Engineering nanoparticles and nanomaterials in healthcare including drug/gene delivery, cancer therapy and livestock health control

Dr Li Li's research interests are in design and development of functional nanoparticles for targeted drug delivery and vaccine delivery Functional nanoparticles including bio-clay materials and nanoemulsion are employed to efficiently deliver drug or vaccine for effective therapeutic treatment. Her research also focuses on engineering novel nanoplatform for oral vaccine delivery and development of cost-effective nanoplatforms such as solid lipid nanoparticles and hierarchical nanoparticles to efficiently deliver antigens to enhance immune response. Dr Li LI develops nano-formulations in feed for disease control in poultry and a cost-effective oral delivery platform for anti-bacterial plant extracts and antigens combined with animal feeds to control the bacterial infections in poultry; porous materials such as ordered mesoporous silicas and carbon materials for energy production and storage.

​Dr Li Li is currently an Advance Queensland Research Fellow (Mid) at Australian Institute for Bioengineering and Nanotechnology. She received her PhD in Chemical Engineering from China University of Petroleum.  In 2007, she joined the University of Queensland (UQ) as a postdoctoral research fellow in the ARC Centre of Excellence for Functional Nanomaterials, working on nanoparticles and nanomaterials for renewable energy production and storage, environment technology and catalysis including hydrogen production and storage, environmental protection, and gas adsorption. In 2011, she was awarded UQ Postdoctoral Fellowship under the supervision of A/Prof. Zhi Ping (Gordon) Xu, working on engineered nanomaterials in healthcare and environment control. After Postdoctoral Fellowship, she was awarded Advance Queensland Research Fellow in 2016. Her research focuses on design and engineering functional nanomaterials for drug/gene delivery, sustainable release and oral vaccine delivery for human health and animal health management. Since 2011, she has attracted several research funding including Advance Queensland Fellowship (Mid), Queensland smart future fund, UQ Postdoctoral Research Fellowship, 3 UQ grants and 2 international collaboration projects. Moreover, she has a strong linkage with industry partners on the development of functional targeted nano-delivery systems to enhance the health of farm animals.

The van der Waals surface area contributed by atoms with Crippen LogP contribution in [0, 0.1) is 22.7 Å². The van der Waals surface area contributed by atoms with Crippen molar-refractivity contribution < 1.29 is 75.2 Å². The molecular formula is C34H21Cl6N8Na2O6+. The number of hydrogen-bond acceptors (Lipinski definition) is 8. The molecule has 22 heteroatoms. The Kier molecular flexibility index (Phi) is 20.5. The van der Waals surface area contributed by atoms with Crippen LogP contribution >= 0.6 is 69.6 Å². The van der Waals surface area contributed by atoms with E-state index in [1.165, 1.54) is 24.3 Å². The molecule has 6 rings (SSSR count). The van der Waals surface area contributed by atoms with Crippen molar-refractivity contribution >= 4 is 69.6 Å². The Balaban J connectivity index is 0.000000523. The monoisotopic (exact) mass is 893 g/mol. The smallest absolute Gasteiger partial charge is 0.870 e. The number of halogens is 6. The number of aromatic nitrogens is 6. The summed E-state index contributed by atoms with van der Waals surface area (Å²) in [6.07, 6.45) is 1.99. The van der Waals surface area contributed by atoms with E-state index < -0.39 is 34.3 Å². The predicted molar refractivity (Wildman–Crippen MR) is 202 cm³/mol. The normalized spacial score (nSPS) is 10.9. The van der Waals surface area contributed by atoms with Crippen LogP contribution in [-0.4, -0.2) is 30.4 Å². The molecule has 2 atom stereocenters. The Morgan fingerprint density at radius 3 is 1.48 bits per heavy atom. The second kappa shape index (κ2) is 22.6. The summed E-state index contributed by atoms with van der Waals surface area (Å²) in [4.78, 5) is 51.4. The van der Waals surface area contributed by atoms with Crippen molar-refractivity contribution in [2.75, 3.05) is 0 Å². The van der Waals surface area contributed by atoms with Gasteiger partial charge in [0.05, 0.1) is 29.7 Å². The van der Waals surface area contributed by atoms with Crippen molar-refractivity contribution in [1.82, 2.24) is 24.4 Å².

Industry Engagement and Collaborations

​She have established broad collaborations with national and international researchers on nanomaterials and healthcare  from USA, China, Switzerland and New Zealand, etc. ​She has a strong linkage with industry partners on the development of functional targeted nano-delivery systems to enhance the health of farm animals. She worked on RIRDC and Research Connections projects with industry parnters.  


​Since 2011, she has received several research grants including Advance Queensland Fellow (Mid), Queensland International Fellow